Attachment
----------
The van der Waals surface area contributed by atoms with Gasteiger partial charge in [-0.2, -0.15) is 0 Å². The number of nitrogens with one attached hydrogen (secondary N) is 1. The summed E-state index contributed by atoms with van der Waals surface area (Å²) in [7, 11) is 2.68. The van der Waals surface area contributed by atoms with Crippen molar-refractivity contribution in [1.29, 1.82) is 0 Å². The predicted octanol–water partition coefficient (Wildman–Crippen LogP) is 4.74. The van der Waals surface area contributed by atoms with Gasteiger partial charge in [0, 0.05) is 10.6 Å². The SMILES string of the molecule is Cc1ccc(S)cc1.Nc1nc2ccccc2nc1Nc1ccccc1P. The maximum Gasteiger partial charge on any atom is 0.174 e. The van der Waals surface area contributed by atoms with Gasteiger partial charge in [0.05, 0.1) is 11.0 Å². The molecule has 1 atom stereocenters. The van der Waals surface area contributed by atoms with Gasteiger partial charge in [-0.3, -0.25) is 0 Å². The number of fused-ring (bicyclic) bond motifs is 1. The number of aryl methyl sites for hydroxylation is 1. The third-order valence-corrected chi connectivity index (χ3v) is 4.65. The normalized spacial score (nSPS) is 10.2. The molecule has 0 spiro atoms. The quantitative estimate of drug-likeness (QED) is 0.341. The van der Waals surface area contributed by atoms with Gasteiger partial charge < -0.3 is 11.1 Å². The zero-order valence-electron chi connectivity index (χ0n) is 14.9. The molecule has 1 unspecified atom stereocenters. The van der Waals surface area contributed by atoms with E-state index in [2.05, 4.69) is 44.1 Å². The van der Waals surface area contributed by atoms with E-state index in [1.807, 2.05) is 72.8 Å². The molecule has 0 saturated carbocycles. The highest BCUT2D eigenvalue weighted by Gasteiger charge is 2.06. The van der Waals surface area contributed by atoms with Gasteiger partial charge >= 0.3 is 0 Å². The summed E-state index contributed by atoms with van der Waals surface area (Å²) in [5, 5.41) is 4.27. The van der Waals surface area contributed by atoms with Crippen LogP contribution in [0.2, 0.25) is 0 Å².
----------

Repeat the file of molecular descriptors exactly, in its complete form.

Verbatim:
The van der Waals surface area contributed by atoms with Gasteiger partial charge in [-0.2, -0.15) is 0 Å². The number of nitrogens with one attached hydrogen (secondary N) is 1. The summed E-state index contributed by atoms with van der Waals surface area (Å²) in [7, 11) is 2.68. The van der Waals surface area contributed by atoms with Crippen molar-refractivity contribution in [1.29, 1.82) is 0 Å². The predicted octanol–water partition coefficient (Wildman–Crippen LogP) is 4.74. The van der Waals surface area contributed by atoms with Gasteiger partial charge in [0, 0.05) is 10.6 Å². The SMILES string of the molecule is Cc1ccc(S)cc1.Nc1nc2ccccc2nc1Nc1ccccc1P. The maximum Gasteiger partial charge on any atom is 0.174 e. The van der Waals surface area contributed by atoms with Gasteiger partial charge in [0.05, 0.1) is 11.0 Å². The molecule has 1 atom stereocenters. The van der Waals surface area contributed by atoms with Gasteiger partial charge in [-0.3, -0.25) is 0 Å². The number of fused-ring (bicyclic) bond motifs is 1. The number of aryl methyl sites for hydroxylation is 1. The third-order valence-corrected chi connectivity index (χ3v) is 4.65. The normalized spacial score (nSPS) is 10.2. The molecule has 0 spiro atoms. The quantitative estimate of drug-likeness (QED) is 0.341. The van der Waals surface area contributed by atoms with Gasteiger partial charge < -0.3 is 11.1 Å². The zero-order valence-electron chi connectivity index (χ0n) is 14.9. The molecule has 1 unspecified atom stereocenters. The van der Waals surface area contributed by atoms with E-state index in [2.05, 4.69) is 44.1 Å². The van der Waals surface area contributed by atoms with E-state index in [1.807, 2.05) is 72.8 Å². The molecule has 0 saturated carbocycles. The highest BCUT2D eigenvalue weighted by Gasteiger charge is 2.06. The van der Waals surface area contributed by atoms with Gasteiger partial charge >= 0.3 is 0 Å². The summed E-state index contributed by atoms with van der Waals surface area (Å²) in [5, 5.41) is 4.27. The van der Waals surface area contributed by atoms with Crippen LogP contribution in [0.2, 0.25) is 0 Å².